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Triola Im Fünftonraum

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Triola Im Fünftonraum album cover
01
Leuchtturm
4:28
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02
Neuland
5:29
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03
Ag Penthouse
5:19
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04
Unland
5:41
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05
Wanderlust
6:50
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06
Distel
7:16
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07
Traumschön
5:28
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08
Junge Männer Von Gestern
1:42
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09
Ral 7035
4:08
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10
Der Endlos Blaue Himmel
1:54
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Album Information

Total Tracks: 10   Total Length: 48:15

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They Say All Music Guide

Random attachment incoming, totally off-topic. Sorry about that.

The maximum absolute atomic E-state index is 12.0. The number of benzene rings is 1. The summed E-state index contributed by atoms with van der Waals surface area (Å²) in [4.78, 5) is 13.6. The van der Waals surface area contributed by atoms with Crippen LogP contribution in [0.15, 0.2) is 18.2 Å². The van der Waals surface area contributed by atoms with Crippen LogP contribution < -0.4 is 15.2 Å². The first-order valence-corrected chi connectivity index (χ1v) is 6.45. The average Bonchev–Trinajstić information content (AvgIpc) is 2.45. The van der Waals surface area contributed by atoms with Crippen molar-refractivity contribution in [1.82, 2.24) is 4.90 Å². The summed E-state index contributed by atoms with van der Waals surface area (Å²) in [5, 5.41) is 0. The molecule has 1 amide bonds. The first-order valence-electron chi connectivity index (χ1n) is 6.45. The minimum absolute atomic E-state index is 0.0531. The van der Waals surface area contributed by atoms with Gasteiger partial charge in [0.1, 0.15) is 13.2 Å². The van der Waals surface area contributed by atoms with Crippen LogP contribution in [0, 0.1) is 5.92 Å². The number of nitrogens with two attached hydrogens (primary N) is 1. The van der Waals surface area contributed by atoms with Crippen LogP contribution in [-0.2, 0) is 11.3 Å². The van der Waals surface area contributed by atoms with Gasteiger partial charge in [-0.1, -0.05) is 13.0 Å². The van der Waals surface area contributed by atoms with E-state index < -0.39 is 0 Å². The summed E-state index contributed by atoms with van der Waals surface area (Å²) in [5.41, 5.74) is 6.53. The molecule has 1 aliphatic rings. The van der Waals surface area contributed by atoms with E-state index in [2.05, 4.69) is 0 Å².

The press material for Triola im Fünftonraum made allusions to home listening, when the album is mostly about movement…in a car…preferably a fast one…on a muggy spring day. This might catch followers of producer Jörg Burger off guard. Up until this point, the producer’s Triola tracks — limited to three consecutive appearances on Kompakt’s yearly Pop Ambient series and a spot on Leichtes Hören’s Teil 1 — were free-floating ambient washouts (albeit wondrous free-floating ambient washouts) with no pulse. This album, on the other hand, is beat-driven, though still resolutely ambient — more an update of Burger’s lushest Bionaut tracks, only fully engaging instead of mildly diverting. The soft, synthetic hand drums and tranquil vapors of “Leuchtturm,” from Pop Ambient 2003, remain untouched and begin the album. Two other tracks that might sound familiar receive dynamic overhauls, now supported with quick dance rhythms and additional layers of synth gauze; the wispy flute trills and lightly flickering keys of “AG Penthouse,” for instance, are melted into a churning rhythm and some singeing keyboard vamps that resemble a relaxed take on Tangerine Dream’s suspenseful soundtrack work for Thief (minus the crazy guitars). What really makes the whole thing glow is the manner in which the tracks are attached, flowing in and out of one another, rising and cresting and receding, with supreme poise — even if its title provides no indication, the album is as much a travelogue as Carl Craig’s Landcruising, Morgan Geist’s Driving Memoirs, and Model 500′s Deep Space. These are some of Burger’s most inventive productions, a remarkable feat since he’s been doing this so long. Catch yourself in the right frame of mind and you’ll wonder if everything he has released has been one extended ramp-up to this. In this age, it is also refreshing to have a purely ambient techno album with absolutely no connection to Boards of Canada. In other words, it’s a landmark for both its label and its genre. – Andy Kellman

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